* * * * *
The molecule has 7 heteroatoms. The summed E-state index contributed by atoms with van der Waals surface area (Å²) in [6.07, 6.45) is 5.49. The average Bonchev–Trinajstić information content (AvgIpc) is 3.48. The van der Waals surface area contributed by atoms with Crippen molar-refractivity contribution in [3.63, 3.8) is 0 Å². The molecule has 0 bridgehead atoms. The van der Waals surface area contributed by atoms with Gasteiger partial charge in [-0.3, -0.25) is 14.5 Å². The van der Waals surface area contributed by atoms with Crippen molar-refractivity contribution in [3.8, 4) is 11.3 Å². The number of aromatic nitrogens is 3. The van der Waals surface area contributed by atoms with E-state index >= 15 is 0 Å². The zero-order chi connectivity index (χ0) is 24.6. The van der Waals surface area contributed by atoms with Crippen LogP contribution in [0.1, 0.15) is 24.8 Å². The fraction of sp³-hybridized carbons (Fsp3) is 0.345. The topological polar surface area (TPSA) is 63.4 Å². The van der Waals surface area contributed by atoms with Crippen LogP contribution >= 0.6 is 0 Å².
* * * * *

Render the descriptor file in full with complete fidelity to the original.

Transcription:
The molecule has 7 heteroatoms. The summed E-state index contributed by atoms with van der Waals surface area (Å²) in [6.07, 6.45) is 5.49. The average Bonchev–Trinajstić information content (AvgIpc) is 3.48. The van der Waals surface area contributed by atoms with Crippen molar-refractivity contribution in [3.63, 3.8) is 0 Å². The molecule has 0 bridgehead atoms. The van der Waals surface area contributed by atoms with Gasteiger partial charge in [-0.3, -0.25) is 14.5 Å². The van der Waals surface area contributed by atoms with Crippen molar-refractivity contribution in [3.8, 4) is 11.3 Å². The number of aromatic nitrogens is 3. The van der Waals surface area contributed by atoms with E-state index >= 15 is 0 Å². The zero-order chi connectivity index (χ0) is 24.6. The van der Waals surface area contributed by atoms with Crippen LogP contribution in [0.1, 0.15) is 24.8 Å². The fraction of sp³-hybridized carbons (Fsp3) is 0.345. The topological polar surface area (TPSA) is 63.4 Å². The van der Waals surface area contributed by atoms with Crippen LogP contribution >= 0.6 is 0 Å².